47. Leonardo Rivas, Second Baseman/Shortstop
5'10, 150 lbs, S/R
October 10, 1997 (19); Maracay, Venezuela
Signed as International Free Agent, July 11, 2014
Months before the restrictions on international spending, it didn't seem to matter much anyways as Jerry Dipoto didn't explore signing the top amateur players in Central and South America. One of the final pieces he was able to give the Angels future came in the form of Leonardo Rivas, who's tools could turn him into more than just an organizational filler. Being young in his career hasn't taken away anything from Rivas' understanding of the game and how to create opportunities for his team's success.
Speed kills, and Rivas has plenty of it. Easy to pull the trigger, he'll need to work on his base stealing abilities, but Rivas has some of the top speed marks throughout the organization. Along with his quick feet on the paths, his speed translates in the field which was seen with a move from second base to shortstop this past season. He makes quick-twitch actions, but has a lot of room for improvement in his ability to read the ball of the bat. He has a clean and easy transfer, but scouts question if his arm is strong enough to keep him at shortstop. It's likely he'll land as a swift moving second baseman, where he began his career.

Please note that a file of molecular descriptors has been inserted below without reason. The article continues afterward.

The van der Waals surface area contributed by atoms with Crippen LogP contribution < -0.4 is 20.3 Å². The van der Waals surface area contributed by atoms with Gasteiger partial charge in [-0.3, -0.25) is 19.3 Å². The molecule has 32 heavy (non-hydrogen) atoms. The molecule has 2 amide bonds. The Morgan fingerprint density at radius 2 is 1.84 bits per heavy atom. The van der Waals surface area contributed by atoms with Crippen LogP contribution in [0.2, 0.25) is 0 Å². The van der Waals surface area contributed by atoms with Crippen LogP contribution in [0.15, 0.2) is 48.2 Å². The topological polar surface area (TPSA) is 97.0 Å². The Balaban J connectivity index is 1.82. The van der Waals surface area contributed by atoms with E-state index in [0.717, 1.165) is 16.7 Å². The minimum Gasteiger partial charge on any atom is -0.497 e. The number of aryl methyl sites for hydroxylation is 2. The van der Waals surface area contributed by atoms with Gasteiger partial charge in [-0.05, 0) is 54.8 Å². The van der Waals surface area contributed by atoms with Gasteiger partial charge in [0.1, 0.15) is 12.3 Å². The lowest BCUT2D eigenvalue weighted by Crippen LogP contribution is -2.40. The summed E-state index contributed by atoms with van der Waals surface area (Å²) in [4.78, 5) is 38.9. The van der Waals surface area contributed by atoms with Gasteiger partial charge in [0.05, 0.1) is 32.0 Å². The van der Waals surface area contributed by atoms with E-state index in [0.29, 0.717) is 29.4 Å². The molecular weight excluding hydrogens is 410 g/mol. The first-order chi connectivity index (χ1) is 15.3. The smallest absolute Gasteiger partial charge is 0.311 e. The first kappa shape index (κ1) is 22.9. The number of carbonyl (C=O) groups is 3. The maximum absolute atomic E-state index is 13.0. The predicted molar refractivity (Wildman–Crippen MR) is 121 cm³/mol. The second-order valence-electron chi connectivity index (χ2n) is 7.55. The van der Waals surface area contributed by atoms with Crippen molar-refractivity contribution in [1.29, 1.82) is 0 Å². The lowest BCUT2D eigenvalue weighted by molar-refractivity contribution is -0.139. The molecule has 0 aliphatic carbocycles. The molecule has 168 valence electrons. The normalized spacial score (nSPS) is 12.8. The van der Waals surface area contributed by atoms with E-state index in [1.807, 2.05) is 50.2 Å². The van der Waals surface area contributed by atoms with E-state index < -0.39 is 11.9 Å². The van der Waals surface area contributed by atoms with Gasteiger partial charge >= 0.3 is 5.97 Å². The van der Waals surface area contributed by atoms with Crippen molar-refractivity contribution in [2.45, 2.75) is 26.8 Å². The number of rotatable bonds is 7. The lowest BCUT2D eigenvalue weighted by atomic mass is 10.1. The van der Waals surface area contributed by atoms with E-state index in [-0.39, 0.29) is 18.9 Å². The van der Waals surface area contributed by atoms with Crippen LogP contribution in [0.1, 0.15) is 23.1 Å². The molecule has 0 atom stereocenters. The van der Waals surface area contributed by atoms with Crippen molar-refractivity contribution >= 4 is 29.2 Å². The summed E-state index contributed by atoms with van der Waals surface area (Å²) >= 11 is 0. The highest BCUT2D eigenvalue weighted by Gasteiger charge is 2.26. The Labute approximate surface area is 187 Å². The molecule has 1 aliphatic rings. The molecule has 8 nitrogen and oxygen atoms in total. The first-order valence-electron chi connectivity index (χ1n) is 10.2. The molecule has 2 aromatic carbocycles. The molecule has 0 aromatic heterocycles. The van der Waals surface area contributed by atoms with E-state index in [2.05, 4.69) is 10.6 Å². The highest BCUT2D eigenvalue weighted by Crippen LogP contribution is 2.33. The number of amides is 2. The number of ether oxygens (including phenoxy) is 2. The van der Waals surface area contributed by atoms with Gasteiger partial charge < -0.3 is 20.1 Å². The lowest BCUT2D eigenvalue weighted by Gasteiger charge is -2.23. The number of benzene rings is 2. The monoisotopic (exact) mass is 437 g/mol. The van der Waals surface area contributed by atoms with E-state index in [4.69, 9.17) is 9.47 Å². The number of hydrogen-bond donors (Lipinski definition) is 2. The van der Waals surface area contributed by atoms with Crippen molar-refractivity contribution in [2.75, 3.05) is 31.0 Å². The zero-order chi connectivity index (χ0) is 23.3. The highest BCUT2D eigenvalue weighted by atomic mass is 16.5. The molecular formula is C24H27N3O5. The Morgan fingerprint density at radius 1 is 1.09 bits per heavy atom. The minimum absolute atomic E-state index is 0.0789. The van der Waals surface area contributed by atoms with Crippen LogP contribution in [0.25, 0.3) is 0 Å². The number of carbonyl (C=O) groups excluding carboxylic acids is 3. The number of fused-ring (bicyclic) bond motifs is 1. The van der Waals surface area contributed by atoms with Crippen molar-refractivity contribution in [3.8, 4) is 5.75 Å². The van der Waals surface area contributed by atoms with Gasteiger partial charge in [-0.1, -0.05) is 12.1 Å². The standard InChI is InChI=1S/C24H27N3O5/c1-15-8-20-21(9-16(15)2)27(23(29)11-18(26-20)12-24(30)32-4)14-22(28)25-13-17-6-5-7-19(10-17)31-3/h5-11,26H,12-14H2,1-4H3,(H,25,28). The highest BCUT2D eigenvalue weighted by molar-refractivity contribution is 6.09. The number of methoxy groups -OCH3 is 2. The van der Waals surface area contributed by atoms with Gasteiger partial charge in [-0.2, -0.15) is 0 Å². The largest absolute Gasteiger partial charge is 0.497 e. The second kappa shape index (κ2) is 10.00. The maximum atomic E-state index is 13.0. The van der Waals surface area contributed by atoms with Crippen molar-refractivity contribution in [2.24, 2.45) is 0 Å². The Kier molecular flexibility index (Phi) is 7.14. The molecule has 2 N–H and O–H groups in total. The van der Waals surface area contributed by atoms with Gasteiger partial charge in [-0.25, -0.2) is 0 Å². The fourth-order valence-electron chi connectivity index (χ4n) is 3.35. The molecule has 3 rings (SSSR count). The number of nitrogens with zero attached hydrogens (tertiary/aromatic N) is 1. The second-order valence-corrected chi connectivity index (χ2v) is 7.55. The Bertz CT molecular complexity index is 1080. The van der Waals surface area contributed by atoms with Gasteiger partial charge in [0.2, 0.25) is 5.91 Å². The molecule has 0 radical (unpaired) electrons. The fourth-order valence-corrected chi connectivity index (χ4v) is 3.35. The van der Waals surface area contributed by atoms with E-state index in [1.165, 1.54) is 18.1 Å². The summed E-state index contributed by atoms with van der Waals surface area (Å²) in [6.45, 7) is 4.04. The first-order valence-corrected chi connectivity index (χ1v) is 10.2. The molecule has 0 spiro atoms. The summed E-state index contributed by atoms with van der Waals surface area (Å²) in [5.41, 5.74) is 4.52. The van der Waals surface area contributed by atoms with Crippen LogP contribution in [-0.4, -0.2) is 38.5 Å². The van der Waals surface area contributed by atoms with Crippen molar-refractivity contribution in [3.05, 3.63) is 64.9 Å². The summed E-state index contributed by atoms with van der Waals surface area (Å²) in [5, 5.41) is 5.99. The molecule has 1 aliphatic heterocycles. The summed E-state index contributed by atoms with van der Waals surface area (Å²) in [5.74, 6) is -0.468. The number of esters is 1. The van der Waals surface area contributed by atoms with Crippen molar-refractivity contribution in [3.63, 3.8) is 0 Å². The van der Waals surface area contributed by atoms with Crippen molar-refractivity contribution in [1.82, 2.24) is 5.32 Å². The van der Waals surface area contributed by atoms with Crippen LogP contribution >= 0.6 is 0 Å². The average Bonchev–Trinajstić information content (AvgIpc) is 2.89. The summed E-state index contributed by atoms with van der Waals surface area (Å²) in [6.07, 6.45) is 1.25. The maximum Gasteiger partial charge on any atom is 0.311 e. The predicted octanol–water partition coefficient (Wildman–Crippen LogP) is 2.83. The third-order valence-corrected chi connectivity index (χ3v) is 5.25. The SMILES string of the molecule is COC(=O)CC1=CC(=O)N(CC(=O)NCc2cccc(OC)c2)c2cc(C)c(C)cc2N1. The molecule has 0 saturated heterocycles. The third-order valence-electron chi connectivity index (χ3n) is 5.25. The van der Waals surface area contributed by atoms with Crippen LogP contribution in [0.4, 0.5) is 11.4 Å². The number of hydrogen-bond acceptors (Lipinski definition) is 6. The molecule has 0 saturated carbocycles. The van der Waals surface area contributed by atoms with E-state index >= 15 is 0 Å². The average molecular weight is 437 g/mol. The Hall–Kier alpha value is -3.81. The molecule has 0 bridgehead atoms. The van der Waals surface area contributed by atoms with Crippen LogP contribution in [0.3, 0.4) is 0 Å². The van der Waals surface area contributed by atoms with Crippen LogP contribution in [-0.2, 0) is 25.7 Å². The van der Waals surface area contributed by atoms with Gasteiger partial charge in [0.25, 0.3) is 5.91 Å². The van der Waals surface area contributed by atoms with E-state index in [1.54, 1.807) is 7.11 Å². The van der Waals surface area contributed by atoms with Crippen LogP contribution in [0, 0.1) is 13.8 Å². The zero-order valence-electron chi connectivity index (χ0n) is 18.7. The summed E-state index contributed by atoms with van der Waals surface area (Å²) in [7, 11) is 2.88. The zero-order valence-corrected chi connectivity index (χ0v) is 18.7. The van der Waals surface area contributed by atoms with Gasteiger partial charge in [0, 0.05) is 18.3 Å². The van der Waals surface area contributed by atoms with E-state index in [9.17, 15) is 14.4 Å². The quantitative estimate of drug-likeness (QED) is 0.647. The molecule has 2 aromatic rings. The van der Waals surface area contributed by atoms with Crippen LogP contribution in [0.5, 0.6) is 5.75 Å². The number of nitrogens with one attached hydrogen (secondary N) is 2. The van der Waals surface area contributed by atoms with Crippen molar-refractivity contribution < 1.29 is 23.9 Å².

Rivas' approach is far beyond his years, as pitch selection and discipline are his biggest components. With the ability to draw walks and make pitchers work to gain an out, it's no surprise his on-base percentage has been over 40% in his professional career. When mixed with his speed, it's no surprise many are craving to learn more about him. There's surprising pop from Rivas' line-drive stroke from both sides, primarily due to his lack of size. However, with a heavier stride and better extension from the right-side, there could be more coming from as a rightie. There's plenty of room to fill into his five-foot-10, 150 pound frame, and with the gap power already showing, there's much more to desire in the future as he grows.
For a second straight year, all Rivas did in the Dominican Summer League is reach base. With 42 teams in the league, and over 25 men on each roster, it's only more remarkable that Rivas ranked ninth in the league in OBP, at .455. Reaching base in 30 of the 33 games played, Rivas finished his time in the DSL with a .323/.455/.414 slash with 26 runs scored and 20 stolen bases.
The likely destination for Rivas in 2017 will be the AZL, where he wrapped up 2016. After a mid-season callup, Rivas strung together small sampled success, hitting .253 with a .364 OBP and .705 OPS. He scored 22 runs in 26 games and reached base in all but three of those 26. In his debut in the AZL, Rivas went 3-for-5 with a walk, double, and home run.